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1.
Rev. cient. (Guatem.) ; 29(2)21 de oct. 2020.
Artigo em Espanhol, Inglês | LILACS-Express | LILACS | ID: biblio-1123347

RESUMO

Las tortugas marinas pasan toda su vida en el océano, regresando a las playas únicamente en el momento en el que anidan. La parlama (Lepidochelys olivacea) es una de las especies que anida frecuentemente en el Pacífico de Guatemala. Sin embargo, hace falta información tanto de generalidades de los nidos de parlama como de la biología de anidación de las mismas en el país. Es por eso que se buscó: 1) determinar si existe una relación entre el tamaño de la parlama (ancho curvo del caparazón) y el número de huevos puestos en cada nido; y 2) de explorar el tipo de relación existente entre el tamaño de la parlama (ancho curvo de caparazón) y el número de huevos con el momento (día dentro de la temporada) donde los huevos fueron puestos. Este estudio fue de orden descriptivo y exploratorio, en donde se midió a 74 hembras que anidaron de junio a octubre del 2017 en el Área Protegida de Usos Múltiples Hawaii, Departamento de Santa Rosa. Cabe resaltar que en Guatemala no hay datos cualitativos ni cuantitativos sobre tortugas anidadoras, por lo que es el primer estudio de esta naturaleza. Se obtuvo un tamaño promedio (desviación estándar) del ancho curvo del caparazón de 70.7cm (Desviación estándar: 2.60), IC 95 % [63 a 77cm] y un promedio de 92 huevos (D.E: 15.67), IC 95 % [59 a 120 huevos] puestos por nido. Se desarrolló un modelo lineal generalizado (3.715e+00x + 1.670e-04 -4.932e-06; p= 1.12e-3; AICc=617.14), demostrando que el ancho curvo del caparazón de la tortuga anidadora y la fecha en la que los huevos fueron puestos tienen una relación directa con el número de huevos puestos por cada tortuga anidadora. El ancho curvo del caparazón presenta una relación directa con el número de huevos. Mientras que el momento de anidación (día) presenta un efecto polinomial de segundo orden, lo cual lleva a un incremento en el número de huevos conforme avanza la temporada de anidación, y resulta en un pico a la mitad de la temporada de anidación con un patrón de descenso hacia el final de la misma.


Sea turtles spend their entire lives in the ocean, returning to the beaches only at the time they nest. The olive ridley (Lepidochelys olivacea) is one of the species that frequently nest in the Pacific of Guatemala. However, information is needed on both the generalities of sea turtle nesting behavior and the nesting biology of the turtles in the country, so it was sought to 1) determine the relationship between the size of the turtle and the number of eggs in each nest; and 2) explore what type of relationship exists between the size of the turtle and the number of eggs, with the moment (day during the nesting season) when the eggs were layed. This first descriptive and exploratory study measured 74 females that nested between the months of June to October in 2017 in the Multiple Use Area Hawaii, Santa Rosa, Guatemala. An average carapace width of 70.7cm (Standar deviation: 2.60; 95% CI of [63 to 77cm]) was obtained and an average of 92 eggs (SD: 15.67; 95% CI of [59 to 120]) per nest. A Generalized Linear Model was made and demonstrated that the width of the carapace of the nesting female and the date on which the eggs were laid have a direct relationship with the number of eggs laid by each nesting turtle (3.715e+00x + 1.670e-04 -4.932e-06; p= 1.12e-3 ; AICc=617.14). The width of the carapace has a direct relationship with the number of eggs, while the moment (day during nesting season) has a second-order polynomial effect, which leads to an increase in the number of eggs as the nesting season progresses, and results in a peak half of the nesting season with a pattern of decline towards the end of it.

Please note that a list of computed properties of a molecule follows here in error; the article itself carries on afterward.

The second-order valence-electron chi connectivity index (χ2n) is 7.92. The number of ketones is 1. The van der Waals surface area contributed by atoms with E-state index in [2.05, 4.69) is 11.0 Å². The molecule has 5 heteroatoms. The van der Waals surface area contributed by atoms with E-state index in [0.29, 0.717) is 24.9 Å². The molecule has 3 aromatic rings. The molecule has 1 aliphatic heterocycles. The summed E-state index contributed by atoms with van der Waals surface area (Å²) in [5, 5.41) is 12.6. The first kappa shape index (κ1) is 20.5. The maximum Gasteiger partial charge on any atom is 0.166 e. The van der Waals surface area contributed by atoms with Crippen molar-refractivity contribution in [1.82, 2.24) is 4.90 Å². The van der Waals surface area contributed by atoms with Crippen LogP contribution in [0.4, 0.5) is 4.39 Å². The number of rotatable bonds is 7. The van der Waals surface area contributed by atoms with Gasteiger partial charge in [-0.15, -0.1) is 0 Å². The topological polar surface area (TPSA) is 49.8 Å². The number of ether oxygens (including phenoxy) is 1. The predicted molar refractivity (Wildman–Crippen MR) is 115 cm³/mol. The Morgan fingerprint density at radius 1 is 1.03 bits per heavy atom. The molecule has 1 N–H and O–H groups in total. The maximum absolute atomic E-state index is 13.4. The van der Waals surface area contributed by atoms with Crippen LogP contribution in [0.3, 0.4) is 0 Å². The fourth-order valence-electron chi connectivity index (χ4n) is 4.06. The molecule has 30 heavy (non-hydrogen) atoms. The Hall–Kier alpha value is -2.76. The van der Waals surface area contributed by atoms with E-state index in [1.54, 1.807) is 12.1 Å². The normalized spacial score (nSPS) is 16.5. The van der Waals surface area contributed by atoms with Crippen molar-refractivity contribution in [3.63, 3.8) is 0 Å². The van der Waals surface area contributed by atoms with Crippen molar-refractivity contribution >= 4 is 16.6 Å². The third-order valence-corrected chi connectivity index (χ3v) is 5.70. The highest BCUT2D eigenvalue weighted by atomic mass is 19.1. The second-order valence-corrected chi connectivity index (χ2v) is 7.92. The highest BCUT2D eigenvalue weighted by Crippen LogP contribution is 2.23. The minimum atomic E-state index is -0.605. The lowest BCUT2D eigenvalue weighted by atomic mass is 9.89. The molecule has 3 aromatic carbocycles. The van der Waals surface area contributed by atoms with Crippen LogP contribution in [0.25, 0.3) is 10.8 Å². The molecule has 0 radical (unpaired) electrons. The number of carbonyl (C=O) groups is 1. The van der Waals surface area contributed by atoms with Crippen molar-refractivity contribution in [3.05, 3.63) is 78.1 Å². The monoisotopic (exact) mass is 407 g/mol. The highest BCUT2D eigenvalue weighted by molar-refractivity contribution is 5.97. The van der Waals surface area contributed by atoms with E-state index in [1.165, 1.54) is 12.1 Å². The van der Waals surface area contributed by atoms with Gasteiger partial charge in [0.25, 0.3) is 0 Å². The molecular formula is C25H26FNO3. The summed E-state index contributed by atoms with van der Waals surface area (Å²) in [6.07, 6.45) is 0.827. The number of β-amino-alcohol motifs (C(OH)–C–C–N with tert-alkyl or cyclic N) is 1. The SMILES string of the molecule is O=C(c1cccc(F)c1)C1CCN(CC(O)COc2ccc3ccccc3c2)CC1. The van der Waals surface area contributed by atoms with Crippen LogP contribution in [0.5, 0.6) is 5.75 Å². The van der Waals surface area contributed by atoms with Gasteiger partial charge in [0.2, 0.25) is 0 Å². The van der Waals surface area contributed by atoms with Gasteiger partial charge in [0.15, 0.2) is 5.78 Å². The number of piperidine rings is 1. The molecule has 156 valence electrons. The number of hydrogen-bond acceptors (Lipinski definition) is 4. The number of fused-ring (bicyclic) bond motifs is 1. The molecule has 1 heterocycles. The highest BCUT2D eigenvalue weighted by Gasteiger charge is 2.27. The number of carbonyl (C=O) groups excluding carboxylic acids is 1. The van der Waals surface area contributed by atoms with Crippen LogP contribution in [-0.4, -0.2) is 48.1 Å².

2.
PeerJ ; 8: e8451, 2020.
Artigo em Inglês | MEDLINE | ID: mdl-32181050

RESUMO

Temperature-dependent sex determination, or TSD, is a widespread phenomenon in reptiles. The shape of the relationship between constant incubation temperature and sex ratio defines the TSD pattern. The TSD pattern is considered a life-history parameter important for conservation because the wider the range of temperatures producing both sexes, the more resilient the species is to climate change impacts. We review the different published equations and methodologies that have been used to model TSD patterns. We describe a new flexible model that allows for an asymmetrical pattern around the pivotal temperature, which is the constant temperature producing both sexes in equal proportions. We show that Metropolis-Hastings with Markov chain produced by a Monte Carlo process has many advantages compared to maximum likelihood and is preferred. Finally, we apply the models to results from incubation experiments using eggs from the marine turtle Lepidochelys olivacea originating in Northeast Indian, East Pacific, and West Atlantic Regional Management Units (RMUs) and find large differences in pivotal temperatures but not in transitional ranges of temperatures.

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